The Challenge: Our Planet Is under Pressure

  • Time & LocatioOctober 29, 2012 @ Academia Sinica, Taipei, Taiwan
  • Scientific Domain:  Earth Science (sessions:  HL1.2A2A4B4C1, and C4)
  • Report prepared by:  John Wang and Andrea Huang

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The Earth Science related topics in Day 2 include six sessions. Among which four of them give us attentions to the challenges that our planet is under pressure. Issues such as global collaboration, relations between climate and humans, as well as pollution and monitoring are discussed. The other two sessions provide some progress that has been made by young scientists, as well as the case studies of one Taiwan research institute on how to use engineering technologies to combat disasters.

In specific response to issues of open data and information, the high level session discussed some challenges faced by the open data movement both in local and global settings, especial in light of the recently discovered coverup by Japanese government of prediction data for the spread of radioactive fume. Regardless of the action by Japanese government, the governmental organization is still the key forces in funding and providing integrated data for natural disaster reduction. Another field that requires extensive government funding is the establishment of the Ocean Tracking Network, a data sharing and international cooperation platform for improving current understanding of marine life. Two examples of how open data access helps with managing natural disasters are the integration of spatial data, and the information policy developed by the government Australia, in which the government has released related information by creative commons licences for general public’s understanding.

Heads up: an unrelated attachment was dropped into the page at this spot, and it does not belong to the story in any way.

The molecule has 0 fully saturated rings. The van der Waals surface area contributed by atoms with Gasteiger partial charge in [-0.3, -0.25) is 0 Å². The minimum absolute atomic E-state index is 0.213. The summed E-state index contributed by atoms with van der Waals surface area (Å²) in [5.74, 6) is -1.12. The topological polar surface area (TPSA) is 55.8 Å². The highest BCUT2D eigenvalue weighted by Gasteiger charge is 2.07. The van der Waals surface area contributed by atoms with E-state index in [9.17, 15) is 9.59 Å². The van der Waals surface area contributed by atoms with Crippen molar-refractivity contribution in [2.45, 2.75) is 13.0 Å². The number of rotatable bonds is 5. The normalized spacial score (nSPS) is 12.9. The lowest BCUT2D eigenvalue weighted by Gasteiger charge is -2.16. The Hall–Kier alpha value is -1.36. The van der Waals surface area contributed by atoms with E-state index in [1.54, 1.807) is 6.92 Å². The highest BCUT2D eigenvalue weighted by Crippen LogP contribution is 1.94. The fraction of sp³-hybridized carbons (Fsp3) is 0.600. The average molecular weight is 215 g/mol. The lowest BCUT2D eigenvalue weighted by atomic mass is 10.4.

Discussions from session A4 deal with local pollution situation in Taiwan and how data sharing could help with pollution control. Green house gases produced by agricultural activities such as farming and ranching were collected, with data gaps filled using Intergovernmental Panel on Climate Change (IPCC) estimations, and entered into a central repository where researchers can access the data and help shape the environmental policy in the future. A similar database for green house gases trapped in reservoir is currently under development, while a multidisciplinary pollution database for the greater Taipei area is operational and producing spatial analysis of environmental health.

Session C4 presents the various monitoring facilities currently available for monitoring climate change, which includes the Center for Earth Observation and Digital Earth(CEODE) and the Migratory Birds Distribution Prediction System, both based in China. CEODE further proposes the Earth Observation Data sharing Plan, a service for users to access data.  One specific talk which is slightly different from other talks in this session is the collaborative collection of traditional knowledge (TK) which is a result of collaboration from researchers and indigenous peoples. The case study of Canadian spatial data management, the Cybercartographic Atlas, using traditional knowledge of the Inuit People, has been challenged by the conflicts between ethical issues and intellectual property rights. The proposed principle for the data collaboration and sharing is that collaborators have OCAP (Ownership, Control, Access, and Possession) in general.